For those who are interested in asking about a possible meteorite, I have some suggestions:

1) Realize that the meteorite specialist is familiar with real meteorites and that they’ve seen thousands and thousands of photographs of things that are not meteorites.  Sometimes it is not clear from a photo whether or not the sample is a meteorite, and sometimes it is (in this case, it was obvious).

2) Be polite.  Realize that if you decide to get snarky, you are contributing to the eventual burnout of the meteorite specialist for dealing with the public.  Everyone else will not appreciate having fewer and fewer specialists available.

3) Try to actually write out a short letter.  If you can’t write “Dear Dr. …”, then how about “Hello”.  Then think about asking for an opinion.  Then sign your name.  I’ve gotten e-mails with nothing but a photo (no text at all) and an email address along the lines of xyz123@company.com.  I find myself responding “Dear xyz123@company.com:  I’m assuming you are asking me to identify your rock.  It is not a meteorite.  Sincerely, Me.”

Ordinary Chondrite Classification: Shock

There was a discussion about shock classification and a type 3.00 chondrite on the meteorite list recently.  It was assumed by some that a type 3.00 chondrite could not have experienced shock.  I went back to Stoffler, Keil and Scott 1991 to look at the pressures and temperatures for the different shock stages.  Turns out there is very little heating (approx. 10-20 degrees C) for low shock stages (such as S2), certainly not enough to “metamorphose” a chondrite.  But re-reading this paper got me thinking about how one determines the shock stage of an ordinary chondrite.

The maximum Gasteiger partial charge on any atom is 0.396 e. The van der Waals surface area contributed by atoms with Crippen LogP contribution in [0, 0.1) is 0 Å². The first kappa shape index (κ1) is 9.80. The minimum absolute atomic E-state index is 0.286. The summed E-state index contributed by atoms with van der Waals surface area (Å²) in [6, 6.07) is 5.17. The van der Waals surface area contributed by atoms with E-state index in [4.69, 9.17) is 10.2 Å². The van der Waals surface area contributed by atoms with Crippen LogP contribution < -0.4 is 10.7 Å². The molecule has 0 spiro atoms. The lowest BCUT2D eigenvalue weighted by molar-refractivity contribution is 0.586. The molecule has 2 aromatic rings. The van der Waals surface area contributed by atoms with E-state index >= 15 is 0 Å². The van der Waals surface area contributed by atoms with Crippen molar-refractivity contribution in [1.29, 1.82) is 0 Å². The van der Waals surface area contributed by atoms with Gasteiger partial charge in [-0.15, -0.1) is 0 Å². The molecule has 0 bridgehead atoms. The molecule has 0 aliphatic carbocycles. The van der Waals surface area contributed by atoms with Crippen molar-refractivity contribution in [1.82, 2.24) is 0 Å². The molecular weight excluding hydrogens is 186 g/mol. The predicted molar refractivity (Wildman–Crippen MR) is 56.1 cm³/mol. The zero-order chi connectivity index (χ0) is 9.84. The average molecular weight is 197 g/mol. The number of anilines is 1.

Stoffler, et al. 1991 is the paper that explains how to determine shock stage in an ordinary chondrite. Classification information is summarized   in Table 1 of their paper.  A slightly different version of their table is found in a nice article on shock effects in ordinary chondrites published by PSRD (http://www.psrd.hawaii.edu/April04/asteroidHeating.html ).  Shock stages are based primarily on deformation of olivine grains.  The PSRD article has some good illustrations of “shocked” olivine grains.

Deformed (showing mosaic extinction) olivine in the Morrow County (CML 0497) chondrite (L6 S5 W1).

Deformed (showing mosaic extinction) olivine in the Morrow County (CML 0497) chondrite (L6 S5 W1).

If one actually reads through Stoffler, et al. 1991, one sees that shock stage should be determined by examining “ten to twenty of the largest, randomly distributed olivine single crystals with high interference colors, at least 50-100 microns in size “, viewed in cross-polarized light, and preferably a 20x objective.  Also, Stoffler, et al. 1991 “recommend to choose the highest shock stage shown by any significant fraction of grains (at least 25%) to establish the shock level of a chondrite.” They also note that “When we assign a shock stage to such a breccia, it is our estimate of the equilibration peak shock pressure experienced by the whole rock.”

This is a very specific description of what to do, and I suspect that many classifiers don’t do this.  The reason for using the largest grains is to eliminate apparent deformation due to overlapping grains (one on top of another).  It is expected that there will be some variability in the appearance of the grains, as shock effects will never be 100% uniform through a multi-mineral/crystal rock. This is why one is supposed to choose the highest shock stage shown by at least 25% of the olivine grains.  Whether the chondrite is a breccia or not, the classifier is supposed to come up with only one number for the shock stage (e.g., S4, not S3-5).